They make a point of putting their faces on recommendations of wine that you may never have heard of….and they seem to have a lot of that. Which may not be a bad thing, but will take time and experience (and cash) to judge.

The Wineslacker picked up the Rose de Provence they were recommending, Domaine Fontanyl, 2009, their recommended $10 Pinot Noir, Montoya Monterey County, 2009, a very well priced bottle of Silver Oak, 2006 Alexander Valley Cab ($54.99) and a big, friendly bottle of Bombay Sapphire, 1.75 liters, for the best price he’s seen in a long while, $27.99.

He can report that the Rose did live up to their description as “lively” very; and fragrant…the strawberry literally floats out of the bottle when the cork is pulled. The flavors move through several levels and leave with a dry, dry minerality that some might find takes getting used to. Quite a wine for $12.99. Likewise, the Montoya Pinot is one of the best $10 Pinots around and tests out at the level of a much more expensive wine. Montoya has had a good name as a value wine for a while, and this is a slightly smoky, medium weight, fruity Pinot of the cool climate variety. The Silver Oak, will go into storage for a while, as being only 5 years old, it’s got some growing up to do, but could not resist the price and the 92 rating.

They also carry an excellent selection of Ridge Zins, the royalty of the Santa Cruz Mountains and Lytton Springs (see the ‘slacker’s post on Ridge from last year).

So. If you’ve got one close by, drop in and see what you think. The Wineslacker is generally not in favor of giant stores for anything and he would not be happy to see Total Wine drop a store in the neighborhood of a small, established place like Hi Time or Wine Country or your local stop and chat wine merchant. But.. that’s a fight that will go on, and ‘slackers everywhere will have to choose between price and home town service. For the stalkers of the perfect wine buy, well, we hope for both.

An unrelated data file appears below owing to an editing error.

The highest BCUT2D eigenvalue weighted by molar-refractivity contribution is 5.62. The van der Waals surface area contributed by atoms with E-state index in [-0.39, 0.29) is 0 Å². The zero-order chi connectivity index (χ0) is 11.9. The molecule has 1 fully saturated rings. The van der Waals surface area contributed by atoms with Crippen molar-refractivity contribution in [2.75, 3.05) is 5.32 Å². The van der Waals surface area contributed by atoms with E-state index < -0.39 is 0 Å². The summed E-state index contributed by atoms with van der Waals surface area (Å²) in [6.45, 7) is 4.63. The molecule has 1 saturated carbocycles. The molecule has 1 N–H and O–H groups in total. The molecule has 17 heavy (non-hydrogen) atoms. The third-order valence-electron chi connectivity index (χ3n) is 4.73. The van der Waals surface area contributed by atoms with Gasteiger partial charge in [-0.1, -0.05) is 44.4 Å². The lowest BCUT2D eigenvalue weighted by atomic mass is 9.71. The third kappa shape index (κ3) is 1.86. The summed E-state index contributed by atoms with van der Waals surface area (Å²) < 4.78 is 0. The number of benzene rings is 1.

September 6, 2010

Sippin’ Our Way Into Fall…

Filed under: California,Cheep wine,pinot noir,Port,Summer Bubblies — Dex Wineslacker @ 5:12 pm

Veggies on da Barbie

Summer is waning fast and Labor Day marks the psychological start of Fall.  Here in the Golden State, how-some-ever, we play on. The Pinot season keeps rolling out, with new, inexpensive bottlings showing up on everybody’s shelves.  Couple of worthwhile mentions go out to Caretaker Pinot, 2009, from the Santa Maria Valley, $9.99 at Trader Joes, Carmel Road Pinot, 2008, from Monterey, at Vons, the fabulous Melville Pinot, Estate – Verna’s, 2007, about $27 at BevMo, if you can still find it, and Steven Bannus Pinot Noir, 2008, from the Russian River Valley, $13.99 with the BevMo card at BevMo.  This beauty is rated a 91 by BevMo’s in house wine critic, Wilfred Wong, and the Wineslacker thinks he’s right on.

One wine we did not mention in our last blog on bubblies is one ‘slackers should not overlook. Sparkling Moscato from Italy.  For a sweet change of pace, nothing beats this on a torrid September day.  The Moscato we like is Oltrepo Pavese, Moscato Dulce, available at Whole Foods (Whole Paycheck, as some cynics might sneer) for an affordable $11.99.  Get several bottles, ’cause this is a light (about 8% alcohol), creamy, slightly sweet quaffer that everyone will want more of.

Looking toward the cooler realms of fall and winter, it’s not too early to think about stocking up on dessert wines that will go well next to the fire on those windswept nights in the mountains or on the coastal bluffs. We were recently turned on (by slackerette Susan) to Ficklin Tawny Port; California Port from Southern Madera County. Ficklin is a family owned vineyard that ‘s been making serious Port for the last sixty-some years. This is a hand made fortified wine, made with Portuguese methods, from people dedicated to their art for generations. While their Tawny Port may seem expensive at $28 a bottle, when you think about what goes into it, it’s a real bargain.  This wine is aged for ten years in small oak casks and that fact in itself means an investment and a vision toward the future, rather than a quick turn around profit. Ficklin Vineyards grows and uses only Portuguese varietals, originally purchased from U.C. Davis in 1946. Click on the link to their website and find out more about this under the radar California gem.

Moscato in the Back Yard

June 27, 2010

Tired of All That Champagne?

Filed under: Cheep wine,pinot noir,Summer Bubblies,summer wine — Dex Wineslacker @ 6:42 pm

Three Summer Bubblies That Aren't French

Tired of all that old Champagne?  Lost everything in the crash?  Your bank failed? You can still enjoy bubbles in the swingin’ summertime.  Here are three inexpensive sparklers that not only don’t hurtcha in the hip pocket, but give you something different and interesting.